Currently showing at the Noel Coward Theatre

Noel Coward Theatre

A guide to the Noel Coward Theatre in London's West End

Formerly known as the Albery, the Noel Coward Theatre as it was re-named in 2006, has hosted many productions of classics over the years, including transfers of RSC productions and smash musicals. Opening in 1903 on St Martin's Lane, today the theatre is within walking distance of many popular restaurants and pubs making it ideally placed for pre- or post-theatre drinks, or a great theatre meal deal.

Just one minute walk from Leicester Square tube station, three minutes from Covent Garden and five from Charing Cross, the Noel Coward Theatre has a capacity of 872 accommodated across four levels, stalls, royal circle, grand circle and balcony. The theatre has a splendid interior which is decorated in the Rococo style, with white and gold colours predominant. It was extensively refurbished in 2005 when the seats were returned to their original damask rose colour and Noel's Bar restored to its former splendour, ensuring a sparkling setting for your visit to the theatre.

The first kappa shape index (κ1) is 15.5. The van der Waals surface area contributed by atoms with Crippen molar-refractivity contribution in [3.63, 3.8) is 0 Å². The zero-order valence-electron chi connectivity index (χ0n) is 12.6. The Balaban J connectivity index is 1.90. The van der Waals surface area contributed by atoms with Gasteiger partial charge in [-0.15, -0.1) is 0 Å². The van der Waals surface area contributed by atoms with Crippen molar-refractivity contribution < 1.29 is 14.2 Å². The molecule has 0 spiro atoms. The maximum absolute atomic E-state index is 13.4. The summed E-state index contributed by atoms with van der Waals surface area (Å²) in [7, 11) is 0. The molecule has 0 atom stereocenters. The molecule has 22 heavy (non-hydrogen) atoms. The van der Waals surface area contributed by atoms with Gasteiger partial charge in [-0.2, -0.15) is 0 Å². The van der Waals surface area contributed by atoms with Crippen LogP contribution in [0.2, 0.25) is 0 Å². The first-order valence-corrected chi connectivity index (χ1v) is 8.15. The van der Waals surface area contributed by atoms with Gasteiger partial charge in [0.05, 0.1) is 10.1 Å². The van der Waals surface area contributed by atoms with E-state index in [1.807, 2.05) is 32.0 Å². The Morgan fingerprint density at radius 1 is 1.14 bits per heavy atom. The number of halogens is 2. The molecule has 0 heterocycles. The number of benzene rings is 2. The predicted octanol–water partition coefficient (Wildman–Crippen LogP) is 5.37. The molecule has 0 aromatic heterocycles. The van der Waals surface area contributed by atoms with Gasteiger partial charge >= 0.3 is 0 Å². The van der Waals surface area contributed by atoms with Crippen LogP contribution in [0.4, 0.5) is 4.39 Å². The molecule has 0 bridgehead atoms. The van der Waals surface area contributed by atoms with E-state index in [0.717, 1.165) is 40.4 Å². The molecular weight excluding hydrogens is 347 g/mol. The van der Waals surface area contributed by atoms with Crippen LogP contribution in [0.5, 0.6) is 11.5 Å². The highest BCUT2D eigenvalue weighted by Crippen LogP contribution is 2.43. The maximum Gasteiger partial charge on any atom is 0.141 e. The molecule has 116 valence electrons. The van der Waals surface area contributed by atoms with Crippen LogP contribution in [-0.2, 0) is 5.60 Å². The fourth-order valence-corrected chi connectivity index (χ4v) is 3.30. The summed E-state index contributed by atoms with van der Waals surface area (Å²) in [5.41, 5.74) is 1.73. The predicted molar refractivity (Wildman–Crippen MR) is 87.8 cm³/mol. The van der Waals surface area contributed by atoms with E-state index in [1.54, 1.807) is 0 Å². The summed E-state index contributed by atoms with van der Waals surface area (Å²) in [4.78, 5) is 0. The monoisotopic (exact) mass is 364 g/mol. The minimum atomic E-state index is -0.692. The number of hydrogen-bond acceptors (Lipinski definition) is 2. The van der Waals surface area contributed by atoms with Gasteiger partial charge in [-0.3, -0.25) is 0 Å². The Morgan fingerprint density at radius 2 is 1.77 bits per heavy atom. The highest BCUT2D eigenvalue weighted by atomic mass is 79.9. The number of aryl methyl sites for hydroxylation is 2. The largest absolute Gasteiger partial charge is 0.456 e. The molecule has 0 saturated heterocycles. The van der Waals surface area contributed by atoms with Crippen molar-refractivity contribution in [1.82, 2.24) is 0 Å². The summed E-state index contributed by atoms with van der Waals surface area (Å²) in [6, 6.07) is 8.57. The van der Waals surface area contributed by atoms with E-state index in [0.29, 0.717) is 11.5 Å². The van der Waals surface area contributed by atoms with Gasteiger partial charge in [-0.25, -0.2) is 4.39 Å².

The history

The Savoy Theatre, originally called the New Theatre and one of 30 designed by the architect W G R Sprague, has hosted many notable productions in the last century and more, including Noel Coward's first play I'll Leave It to You (1920) which starred the playwright, Saint Joan (1924) by George Bernard Shaw with Sybil Thorndike and Sir John Gielgud's legendary Hamlet (1936). After the destruction of the venues of the Old Vic and Sadler's Wells during the Blitz, both companies made their home at the Noel Coward until their respective theatres were rebuilt in the 1950s. Performances included Richard III starring Laurence Olivier and Vivien Leigh and Peer Gynt starring Ralph Richardson. The 1950s were also notable for the West End stage d‚but of Katherine Hepburn as Epifania in George Bernard Shaw's The Millionairess. The venue saw one of its biggest hits in the 1960s with the premiere of Lionel Bart's Oliver! which ran for 2,618 shows.

Other more recent productions include Samuel Beckett's Endgame (2004) which starred Lee Evans and Michael Gambon; Tennessee Williams' Suddenly Last Summer (2004) with Diana Rigg; transfers of RSC productions of Macbeth, Hamlet, King Lear and Romeo and Juliet, among others, the musical Ducktastic!; Calendar Girls; a Russian production of Uncle Vanya (2012); The Full Monty and Shakespeare in Love.

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